• From the existing userbase, reform a completely new team of software developers that will be willing to come together and “finish the job” to get a new release out of the door. I have obtained administration rights to the GitHub repository so I can, in practice, play “project manager” and help volunteers get on board. We could have a status analysis and brainstorming session to establish a roadmap with the shortest path to releasability, and beyond, and then work together for the months and years to come to accomplish our goals
  • Someone with enough freedom and time (it could be me, it could be someone else, it could be multiple people) gets paid to be day-to-day maintainer(s), the one(s) doing the majority of the core “boring” work to get everything back into shape and mentors the part-time contributors who contribute opportunistic (“drive-by”) patches and merge requests.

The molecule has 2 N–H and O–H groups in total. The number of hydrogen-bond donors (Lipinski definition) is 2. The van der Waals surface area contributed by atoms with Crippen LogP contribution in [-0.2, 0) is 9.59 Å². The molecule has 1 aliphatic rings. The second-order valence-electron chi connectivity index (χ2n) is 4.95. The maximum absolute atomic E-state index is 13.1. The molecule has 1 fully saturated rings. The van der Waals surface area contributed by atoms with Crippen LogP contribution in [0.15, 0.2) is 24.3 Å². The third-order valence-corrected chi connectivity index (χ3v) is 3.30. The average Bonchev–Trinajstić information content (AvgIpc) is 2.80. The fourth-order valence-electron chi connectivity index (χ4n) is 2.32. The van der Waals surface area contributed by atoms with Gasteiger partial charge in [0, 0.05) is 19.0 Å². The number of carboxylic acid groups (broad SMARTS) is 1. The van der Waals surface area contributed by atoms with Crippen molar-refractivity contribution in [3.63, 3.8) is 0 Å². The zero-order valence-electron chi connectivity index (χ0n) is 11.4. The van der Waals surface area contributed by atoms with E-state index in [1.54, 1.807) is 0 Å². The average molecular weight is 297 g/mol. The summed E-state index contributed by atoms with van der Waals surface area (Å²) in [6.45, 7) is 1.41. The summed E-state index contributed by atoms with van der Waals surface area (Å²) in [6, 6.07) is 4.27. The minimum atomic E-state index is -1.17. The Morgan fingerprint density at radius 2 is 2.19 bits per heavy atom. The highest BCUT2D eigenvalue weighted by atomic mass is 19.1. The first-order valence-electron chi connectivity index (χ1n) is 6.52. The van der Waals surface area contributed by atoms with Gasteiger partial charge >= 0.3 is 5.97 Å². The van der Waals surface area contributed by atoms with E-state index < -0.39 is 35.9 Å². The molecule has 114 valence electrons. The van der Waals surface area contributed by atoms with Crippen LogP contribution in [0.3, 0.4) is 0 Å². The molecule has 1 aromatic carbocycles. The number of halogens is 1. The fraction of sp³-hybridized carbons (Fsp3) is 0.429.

The two options are viable, but require enough public interest to happen. This is why I’m making a survey, linked below, to evaluate the potential for such an initiative. Are you interested in GTG coming back in full force? Whatever your answer, let me know through this 5 minutes survey (November 24th update: survey is now closed, thanks for participating!). Your input is was very much appreciated:

  • It is much more efficient to run this survey (and share results here) than to spend months preparing a campaign only to find out that there is or isn’t enough demand.
  • It also lets me raise awareness and hopefully assemble a team of new contributors (because you don’t just make them appear out of thin air); if enough volunteers show up (with a lot of time and passion to share) we can get started without much delay, get together and create momentum.

Help me evaluate how we can bring it back to life, with this 5 minutes survey

The survey can be found here (November 24th update: the survey is now closed, thanks for participating!)

Filling this survey should take 4-6 minutes at most.

Let’s be clear: I’m not doing this for myself (just grabbing a proprietary app package is much easier and would let me move on to MUCH more lucrative opportunities), I would be doing this for the greater public good, because it breaks my heart to think that GTG would die when it’s such a great piece of software.